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Mon Jan 28, 2013, 09:12 PM

Vague sense of futile rage while filing my tax return

The general population who works for an employer will pay 4.2% FICA and 1.45% Medicare this year (next year it goes back up to 6.2% unless Congress extends the break we've been getting for the past two years.)

Me? I pay 10.4% FICA and 2.90% Medicare because I'm self-employed. (Goes up to 12.4% FICA this year)

My Adjusted Gross Income for 2012 was $8,100 - whereas the Federal Poverty Level for my family of two was $15,130 for the year 2012.

So, regardless of the fact that I made just over HALF the FPL for myself and my daughter, I get to pay an additional $620 in taxes -- for programs they're doing their best to raise the eligibility age for and/or completely do away with, and make sure I never see a penny of my contributions returned to me.

This I already knew. But then I get a rude awakening to something I had paid little attention to thus far: The eligibility age for the Child Tax Credit.

It was bad enough that they reduced the Child Tax Credit from $1,000 to $800 - this credit has helped a lot of people like me. Then this year I discover that my daughter no longer qualifies because she turned 17 last year.

Oh, I'm sure the Federal Government had a really good reason for making the cut-off age be 17 instead of 18. She should have gotten a part-time job (in this economy?) I specifically forbade her from even trying to get a part time job because she has had a hard time passing all her classes as it is - she's had to make some up in summer school the past three years, and this year she is very close to not graduating unless she can make up for a failed English class. I think it's a bit more important for her to get a high school diploma than flip a few burgers to help out financially this year - it's her future I'm thinking about.

So there's another $745 that I had anticipated receiving, gone... another 9.2% of my overall income.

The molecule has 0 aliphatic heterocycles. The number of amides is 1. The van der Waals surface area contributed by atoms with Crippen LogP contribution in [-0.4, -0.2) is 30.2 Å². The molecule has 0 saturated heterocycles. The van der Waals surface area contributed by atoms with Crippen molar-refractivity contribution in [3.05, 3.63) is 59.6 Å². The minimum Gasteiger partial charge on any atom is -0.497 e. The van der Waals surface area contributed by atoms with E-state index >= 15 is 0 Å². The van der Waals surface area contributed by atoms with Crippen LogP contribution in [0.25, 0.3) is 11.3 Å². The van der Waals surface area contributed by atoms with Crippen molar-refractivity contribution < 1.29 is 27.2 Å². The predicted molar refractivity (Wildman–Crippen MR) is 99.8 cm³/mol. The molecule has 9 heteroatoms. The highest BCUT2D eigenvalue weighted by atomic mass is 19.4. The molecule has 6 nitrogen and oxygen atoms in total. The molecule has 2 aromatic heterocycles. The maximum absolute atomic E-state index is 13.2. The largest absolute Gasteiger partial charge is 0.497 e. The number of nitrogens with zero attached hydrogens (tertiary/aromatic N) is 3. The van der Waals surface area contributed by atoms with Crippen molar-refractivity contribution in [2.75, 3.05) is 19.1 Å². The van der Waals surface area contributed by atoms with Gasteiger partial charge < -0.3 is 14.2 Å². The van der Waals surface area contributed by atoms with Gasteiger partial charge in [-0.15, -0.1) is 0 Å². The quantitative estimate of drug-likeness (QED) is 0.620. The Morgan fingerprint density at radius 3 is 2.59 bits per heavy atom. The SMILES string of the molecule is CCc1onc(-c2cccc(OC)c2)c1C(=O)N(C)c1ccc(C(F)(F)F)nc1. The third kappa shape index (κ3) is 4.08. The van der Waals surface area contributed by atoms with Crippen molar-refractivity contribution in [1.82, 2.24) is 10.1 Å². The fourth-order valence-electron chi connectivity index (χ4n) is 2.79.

This, again, for a family of two making 53.5% of the Federal Poverty Level. That extra $1,365 would have really gone a long way for us.

But we really need to keep those tax breaks for the rich going, don't we?

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Reply Vague sense of futile rage while filing my tax return (Original post)
Flying Squirrel Jan 2013 OP
msongs Jan 2013 #1
green for victory Jan 2013 #2
Freddie Jan 2013 #3
Demo_Chris Jan 2013 #4
Make7 Jan 2013 #5
kenny blankenship Jan 2013 #6
JDPriestly Jan 2013 #7
liberal_at_heart Jan 2013 #8
Flying Squirrel Jan 2013 #9

Response to Flying Squirrel (Original post)

Mon Jan 28, 2013, 09:15 PM

1. our national politician are servants of the corporate police state and you don't count...nor do we n

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Response to Flying Squirrel (Original post)

Mon Jan 28, 2013, 09:24 PM

2. whatever you do while you prepare your taxes don't think of this website

 

at >$2,000 per second one who pays $20k to Unca Sammie this year will have those hard earned dollars blown on invading, conquering and drone bombing brown people 8,000 miles away in

10 seconds

in 10 seconds 20k is gone. This must be one of the biggest ripoffs in world history. It only took a generation to destroy the wealth of a nation.

http://costofwar.com

count to 10- then pretend you hear the unborn grandchildren's silent screams of slavery


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Response to Flying Squirrel (Original post)

Mon Jan 28, 2013, 09:46 PM

3. Discovered that one the hard way myself

The year your kid turns 17 you're SOL.
But if she goes to college, even community college, you now get the college tuition credits which are very nice.

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Response to Flying Squirrel (Original post)

Tue Jan 29, 2013, 12:44 AM

4. Obama made tax cuts on those earning 30K a MONTH permanent.

 

Seriously, I feel your pain. I am in exactly the same boat, except my daughter is too old for any credit. She works for the family as well. But it's either keep going or starve. There's no jobs paying over minimum wage part time here, and getting any kind of assistance is damn near impossible.